|A.K.A.||Heinrich Iwanowitsch Wild|
|Occupations||Scientist Physicist Inventor Writer Meteorologist Professor Educator|
|Type||Academia Business Film, Television, Stage and Radio Journalism Literature Science|
|Birth||17 December 1833 (Uster)|
|Death||5 September 1902 (Zürich)|
Heinrich von Wild or Heinrich Wild I (1833–1902) was a Swiss meteorologist and physicist who established a modern meteorological system throughout the Empire and developed meteorological instruments.
He was born on 17 December 1833 at Uster (Canton Zurich), and was educated at Zurich, Königsberg, and Heidelberg. In 1858 he was appointed professor of physics and director of the observatory at Bern. In 1868 he was called to Saint Petersburg, where he completely reorganized the observatory and established a meteorological system throughout the Empire and founded the meteorological observatories at Pavlovsk and Irkutsk. Until his retirement in 1895 he remained in the service of the Russian government.
Alexey Krylov, who became the director of the Observatory in 1916, studied Wild's archive and wrote in his memoir about Wild's scientific achievements, management style, and frictions with the petty Russian bureaucracy. "Wild was a man of great learning and extraordinary industriousness. He left an enormous quantity of computational works; apparently, he wanted to derive general laws from the massive volume of observations. He subjected these observations to harmonic analysis with annual and daily periods for a given location and attempted to apply expansions in spherical harmonics to different locations, similar to what Gauss did in relation to terrestrial magnetism. He built original and most accurate magnetic devices, stationary for the magnetic observatory in Pavlovsk and portable for magnetic surveys.
He strictly monitored the employees’ work. From each year of his administration, bound notebooks survived titled Berichte des Smotritels (Supervisors’ Accounts) and Tagebuch (Diary). Browsing through Berichte des Smotritels, I noticed Wild’s comment, “See correspondence with the state controller.” It turned out that on the occasion of a severe winter, stored firewood was not sufficient, and the supervisor asked permission to buy firewood out of the amount marked for another paragraph in the budget. By accounting rules, it was permissible to transfer amounts from one article to another, but to transfer amounts from one paragraph to another was not. Apparently not knowing this rule, Wild gave his permission. The Control ordered to recover unauthorized expenditure from him. Hence, the correspondence began.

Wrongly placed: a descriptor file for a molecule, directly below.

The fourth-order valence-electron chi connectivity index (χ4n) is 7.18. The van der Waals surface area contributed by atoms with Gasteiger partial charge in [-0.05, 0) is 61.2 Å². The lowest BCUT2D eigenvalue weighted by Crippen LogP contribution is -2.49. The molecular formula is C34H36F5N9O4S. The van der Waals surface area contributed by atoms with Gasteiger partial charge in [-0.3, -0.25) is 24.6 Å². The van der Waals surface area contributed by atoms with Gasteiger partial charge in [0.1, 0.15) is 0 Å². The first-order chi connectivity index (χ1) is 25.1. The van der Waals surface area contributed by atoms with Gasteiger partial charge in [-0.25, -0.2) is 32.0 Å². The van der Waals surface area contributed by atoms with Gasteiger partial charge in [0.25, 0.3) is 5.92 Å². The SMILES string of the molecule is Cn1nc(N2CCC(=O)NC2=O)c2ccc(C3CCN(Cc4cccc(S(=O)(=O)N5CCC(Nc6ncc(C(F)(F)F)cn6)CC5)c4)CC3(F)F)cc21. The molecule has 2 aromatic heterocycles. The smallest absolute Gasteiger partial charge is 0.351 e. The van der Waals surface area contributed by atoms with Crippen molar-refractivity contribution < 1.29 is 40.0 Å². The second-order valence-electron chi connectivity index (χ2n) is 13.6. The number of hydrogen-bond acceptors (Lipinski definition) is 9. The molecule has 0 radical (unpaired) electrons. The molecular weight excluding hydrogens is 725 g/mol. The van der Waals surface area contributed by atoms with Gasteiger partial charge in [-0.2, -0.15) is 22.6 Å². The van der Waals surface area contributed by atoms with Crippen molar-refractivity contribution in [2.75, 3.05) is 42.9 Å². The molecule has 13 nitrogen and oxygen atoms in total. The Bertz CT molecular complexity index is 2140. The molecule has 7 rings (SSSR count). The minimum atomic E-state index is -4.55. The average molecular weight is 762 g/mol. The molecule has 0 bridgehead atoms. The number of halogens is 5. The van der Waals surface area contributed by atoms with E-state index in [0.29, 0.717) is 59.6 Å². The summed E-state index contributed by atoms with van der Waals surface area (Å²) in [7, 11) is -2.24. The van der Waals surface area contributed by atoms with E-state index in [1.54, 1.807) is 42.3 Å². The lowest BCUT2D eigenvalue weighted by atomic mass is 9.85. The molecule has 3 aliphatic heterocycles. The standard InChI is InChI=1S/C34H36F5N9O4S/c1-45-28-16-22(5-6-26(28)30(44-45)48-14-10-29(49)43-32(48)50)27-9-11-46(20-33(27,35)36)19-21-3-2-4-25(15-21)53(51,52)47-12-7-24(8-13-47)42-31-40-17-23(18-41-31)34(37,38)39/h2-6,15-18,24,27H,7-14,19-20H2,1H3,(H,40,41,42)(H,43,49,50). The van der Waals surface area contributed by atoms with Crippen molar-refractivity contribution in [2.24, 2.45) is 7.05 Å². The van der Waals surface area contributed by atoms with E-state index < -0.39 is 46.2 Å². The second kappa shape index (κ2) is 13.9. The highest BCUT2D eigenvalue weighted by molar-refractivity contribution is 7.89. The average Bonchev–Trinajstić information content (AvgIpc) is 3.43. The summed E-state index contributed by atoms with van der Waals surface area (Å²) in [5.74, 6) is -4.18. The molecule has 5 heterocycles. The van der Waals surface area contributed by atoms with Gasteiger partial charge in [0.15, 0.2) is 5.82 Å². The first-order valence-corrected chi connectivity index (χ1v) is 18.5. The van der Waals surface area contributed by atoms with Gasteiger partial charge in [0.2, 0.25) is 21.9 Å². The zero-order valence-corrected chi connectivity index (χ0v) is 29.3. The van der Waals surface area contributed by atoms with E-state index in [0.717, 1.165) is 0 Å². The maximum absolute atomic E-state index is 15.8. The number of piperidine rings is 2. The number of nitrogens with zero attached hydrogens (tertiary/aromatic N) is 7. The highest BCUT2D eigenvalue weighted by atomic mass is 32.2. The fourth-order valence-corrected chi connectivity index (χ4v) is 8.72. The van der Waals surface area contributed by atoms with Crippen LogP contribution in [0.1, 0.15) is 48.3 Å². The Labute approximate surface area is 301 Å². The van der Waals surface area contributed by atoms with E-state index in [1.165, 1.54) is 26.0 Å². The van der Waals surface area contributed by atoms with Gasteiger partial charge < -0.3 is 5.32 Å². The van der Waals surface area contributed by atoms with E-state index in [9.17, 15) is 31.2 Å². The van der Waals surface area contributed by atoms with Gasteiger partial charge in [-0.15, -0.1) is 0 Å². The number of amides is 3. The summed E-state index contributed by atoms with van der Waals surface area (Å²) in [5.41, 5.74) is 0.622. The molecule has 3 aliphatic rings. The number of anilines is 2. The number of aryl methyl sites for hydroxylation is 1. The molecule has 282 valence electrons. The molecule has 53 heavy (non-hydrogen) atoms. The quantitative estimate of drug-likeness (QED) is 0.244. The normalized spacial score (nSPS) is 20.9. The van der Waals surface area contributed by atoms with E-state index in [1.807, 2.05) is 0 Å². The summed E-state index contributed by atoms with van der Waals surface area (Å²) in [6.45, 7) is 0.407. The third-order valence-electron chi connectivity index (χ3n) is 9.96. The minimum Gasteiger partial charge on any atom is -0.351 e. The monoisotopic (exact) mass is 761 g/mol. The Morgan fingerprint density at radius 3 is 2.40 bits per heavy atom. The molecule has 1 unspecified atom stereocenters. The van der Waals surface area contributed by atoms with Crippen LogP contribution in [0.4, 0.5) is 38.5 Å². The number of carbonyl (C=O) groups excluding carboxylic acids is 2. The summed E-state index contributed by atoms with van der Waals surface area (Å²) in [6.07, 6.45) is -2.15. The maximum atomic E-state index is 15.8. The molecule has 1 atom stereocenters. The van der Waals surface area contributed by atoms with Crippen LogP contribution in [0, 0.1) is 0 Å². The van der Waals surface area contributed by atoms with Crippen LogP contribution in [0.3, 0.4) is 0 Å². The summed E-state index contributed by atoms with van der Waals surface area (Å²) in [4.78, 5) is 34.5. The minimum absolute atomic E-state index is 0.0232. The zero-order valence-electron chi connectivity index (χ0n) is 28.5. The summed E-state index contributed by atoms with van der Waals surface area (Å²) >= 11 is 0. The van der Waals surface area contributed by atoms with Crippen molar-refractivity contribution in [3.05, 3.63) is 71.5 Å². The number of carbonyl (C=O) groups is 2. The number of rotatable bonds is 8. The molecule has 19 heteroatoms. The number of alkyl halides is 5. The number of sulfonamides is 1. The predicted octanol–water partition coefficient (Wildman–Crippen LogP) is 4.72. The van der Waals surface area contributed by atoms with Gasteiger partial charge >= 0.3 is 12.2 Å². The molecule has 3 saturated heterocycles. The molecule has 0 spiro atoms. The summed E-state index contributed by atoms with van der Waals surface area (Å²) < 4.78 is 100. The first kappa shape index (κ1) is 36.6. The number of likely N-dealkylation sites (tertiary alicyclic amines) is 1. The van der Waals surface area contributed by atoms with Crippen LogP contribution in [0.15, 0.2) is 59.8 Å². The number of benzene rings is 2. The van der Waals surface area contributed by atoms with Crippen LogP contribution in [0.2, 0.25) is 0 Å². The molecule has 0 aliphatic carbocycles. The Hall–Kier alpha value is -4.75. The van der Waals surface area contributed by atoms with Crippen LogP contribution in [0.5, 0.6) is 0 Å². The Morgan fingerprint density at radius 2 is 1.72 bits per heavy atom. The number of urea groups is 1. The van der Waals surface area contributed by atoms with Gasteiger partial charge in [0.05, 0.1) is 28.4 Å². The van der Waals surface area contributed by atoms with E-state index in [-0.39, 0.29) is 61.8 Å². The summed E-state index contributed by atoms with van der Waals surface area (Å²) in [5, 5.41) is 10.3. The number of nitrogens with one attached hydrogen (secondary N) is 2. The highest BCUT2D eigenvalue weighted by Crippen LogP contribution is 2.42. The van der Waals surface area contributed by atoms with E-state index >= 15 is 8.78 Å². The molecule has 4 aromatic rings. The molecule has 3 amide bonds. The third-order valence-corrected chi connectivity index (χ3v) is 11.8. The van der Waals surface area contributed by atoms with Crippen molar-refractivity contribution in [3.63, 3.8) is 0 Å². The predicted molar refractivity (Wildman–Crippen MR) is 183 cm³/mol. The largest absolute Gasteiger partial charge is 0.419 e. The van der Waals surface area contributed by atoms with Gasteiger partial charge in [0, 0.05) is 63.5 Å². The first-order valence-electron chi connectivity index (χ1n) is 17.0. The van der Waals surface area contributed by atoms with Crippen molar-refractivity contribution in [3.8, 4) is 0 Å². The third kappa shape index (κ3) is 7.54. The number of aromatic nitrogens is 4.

Being in the Russian Civil Service with the rank of a privy councilor and the title of academician, the Swiss citizen Heinrich Wild wrote a letter to the Swiss ambassador, asking for protection from the cavils of the State Control and an insult (offense) to his dignity by the imposition of a fine (amende) on him. The Swiss ambassador notified Wild that he sent a protest to the State Control through the Ministry of Foreign Affairs, a copy of this protest being enclosed. Most surprising, the State Control sent a letter of apology in French through the Ministry of Foreign Affairs, saying that the recovery (pénalité) was not a fine (amende), was imposed by unfortunate misunderstanding, and was removed." Krylov includes several anecdotes of this sort. Wild was elected a member of the Royal Swedish Academy of Sciences in 1891. He died at Zurich on 5 September
He invented the polaristrobometer—a form of saccharimeter—a polarization photometer, a magnetic theodolite, and various new optical methods for comparing measures of length.
Many of his papers were published in the Annalem des physikalischen Observatoriums für Russland and the Neues Repertorium für Meteorologie, founded by himself in 1865 and 1869 respectively; and also in the Mitteilungen of the International Polar Commission, of which he was president (1882–83). He published, furthermore, the great work Temperaturverhältnisse des russischen Reichs (Temperature Conditions in the Russian Empire, tables, atlas, etc., 1876; German and Russian).